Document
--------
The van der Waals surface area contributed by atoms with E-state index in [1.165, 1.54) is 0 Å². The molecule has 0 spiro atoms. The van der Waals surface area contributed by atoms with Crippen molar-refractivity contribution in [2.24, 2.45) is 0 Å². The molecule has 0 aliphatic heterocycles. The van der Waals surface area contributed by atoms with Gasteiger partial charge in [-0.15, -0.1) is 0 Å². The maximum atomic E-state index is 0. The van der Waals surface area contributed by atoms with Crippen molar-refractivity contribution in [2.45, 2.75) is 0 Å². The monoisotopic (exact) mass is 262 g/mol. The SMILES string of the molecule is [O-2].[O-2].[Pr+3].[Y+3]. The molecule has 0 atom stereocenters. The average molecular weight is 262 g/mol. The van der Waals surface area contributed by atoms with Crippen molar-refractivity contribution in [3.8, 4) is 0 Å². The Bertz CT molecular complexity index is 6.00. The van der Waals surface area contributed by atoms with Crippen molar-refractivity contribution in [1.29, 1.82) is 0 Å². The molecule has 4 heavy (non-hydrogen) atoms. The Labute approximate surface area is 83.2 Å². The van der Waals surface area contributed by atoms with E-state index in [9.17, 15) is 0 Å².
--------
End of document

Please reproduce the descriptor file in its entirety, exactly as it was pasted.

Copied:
The van der Waals surface area contributed by atoms with E-state index in [1.165, 1.54) is 0 Å². The molecule has 0 spiro atoms. The van der Waals surface area contributed by atoms with Crippen molar-refractivity contribution in [2.24, 2.45) is 0 Å². The molecule has 0 aliphatic heterocycles. The van der Waals surface area contributed by atoms with Gasteiger partial charge in [-0.15, -0.1) is 0 Å². The maximum atomic E-state index is 0. The van der Waals surface area contributed by atoms with Crippen molar-refractivity contribution in [2.45, 2.75) is 0 Å². The monoisotopic (exact) mass is 262 g/mol. The SMILES string of the molecule is [O-2].[O-2].[Pr+3].[Y+3]. The molecule has 0 atom stereocenters. The average molecular weight is 262 g/mol. The van der Waals surface area contributed by atoms with Crippen molar-refractivity contribution in [3.8, 4) is 0 Å². The Bertz CT molecular complexity index is 6.00. The van der Waals surface area contributed by atoms with Crippen molar-refractivity contribution in [1.29, 1.82) is 0 Å². The molecule has 4 heavy (non-hydrogen) atoms. The Labute approximate surface area is 83.2 Å². The van der Waals surface area contributed by atoms with E-state index in [9.17, 15) is 0 Å².